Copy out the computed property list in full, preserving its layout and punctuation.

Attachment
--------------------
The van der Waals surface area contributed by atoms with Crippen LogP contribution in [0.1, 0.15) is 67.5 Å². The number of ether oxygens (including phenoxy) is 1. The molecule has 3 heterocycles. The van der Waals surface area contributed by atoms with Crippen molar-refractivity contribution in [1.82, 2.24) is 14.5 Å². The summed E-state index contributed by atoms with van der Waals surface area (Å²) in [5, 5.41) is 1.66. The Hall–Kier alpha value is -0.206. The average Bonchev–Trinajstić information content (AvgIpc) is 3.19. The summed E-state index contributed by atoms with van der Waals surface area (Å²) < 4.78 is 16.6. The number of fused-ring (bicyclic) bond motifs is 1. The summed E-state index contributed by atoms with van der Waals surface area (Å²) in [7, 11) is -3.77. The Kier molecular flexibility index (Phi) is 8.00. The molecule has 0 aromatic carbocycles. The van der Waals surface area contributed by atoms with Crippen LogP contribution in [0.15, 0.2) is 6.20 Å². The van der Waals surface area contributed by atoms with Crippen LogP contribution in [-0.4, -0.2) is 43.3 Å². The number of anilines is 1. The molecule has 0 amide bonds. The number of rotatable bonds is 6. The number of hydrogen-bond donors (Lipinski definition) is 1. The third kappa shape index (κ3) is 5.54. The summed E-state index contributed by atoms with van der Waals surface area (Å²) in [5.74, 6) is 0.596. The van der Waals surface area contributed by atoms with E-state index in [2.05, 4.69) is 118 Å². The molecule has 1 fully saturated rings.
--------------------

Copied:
The van der Waals surface area contributed by atoms with Crippen LogP contribution in [0.1, 0.15) is 67.5 Å². The number of ether oxygens (including phenoxy) is 1. The molecule has 3 heterocycles. The van der Waals surface area contributed by atoms with Crippen molar-refractivity contribution in [1.82, 2.24) is 14.5 Å². The summed E-state index contributed by atoms with van der Waals surface area (Å²) in [5, 5.41) is 1.66. The Hall–Kier alpha value is -0.206. The average Bonchev–Trinajstić information content (AvgIpc) is 3.19. The summed E-state index contributed by atoms with van der Waals surface area (Å²) < 4.78 is 16.6. The number of fused-ring (bicyclic) bond motifs is 1. The summed E-state index contributed by atoms with van der Waals surface area (Å²) in [7, 11) is -3.77. The Kier molecular flexibility index (Phi) is 8.00. The molecule has 0 aromatic carbocycles. The van der Waals surface area contributed by atoms with Crippen LogP contribution in [0.15, 0.2) is 6.20 Å². The van der Waals surface area contributed by atoms with Crippen LogP contribution in [-0.4, -0.2) is 43.3 Å². The number of anilines is 1. The molecule has 0 amide bonds. The number of rotatable bonds is 6. The number of hydrogen-bond donors (Lipinski definition) is 1. The third kappa shape index (κ3) is 5.54. The summed E-state index contributed by atoms with van der Waals surface area (Å²) in [5.74, 6) is 0.596. The van der Waals surface area contributed by atoms with E-state index in [2.05, 4.69) is 118 Å². The molecule has 1 fully saturated rings.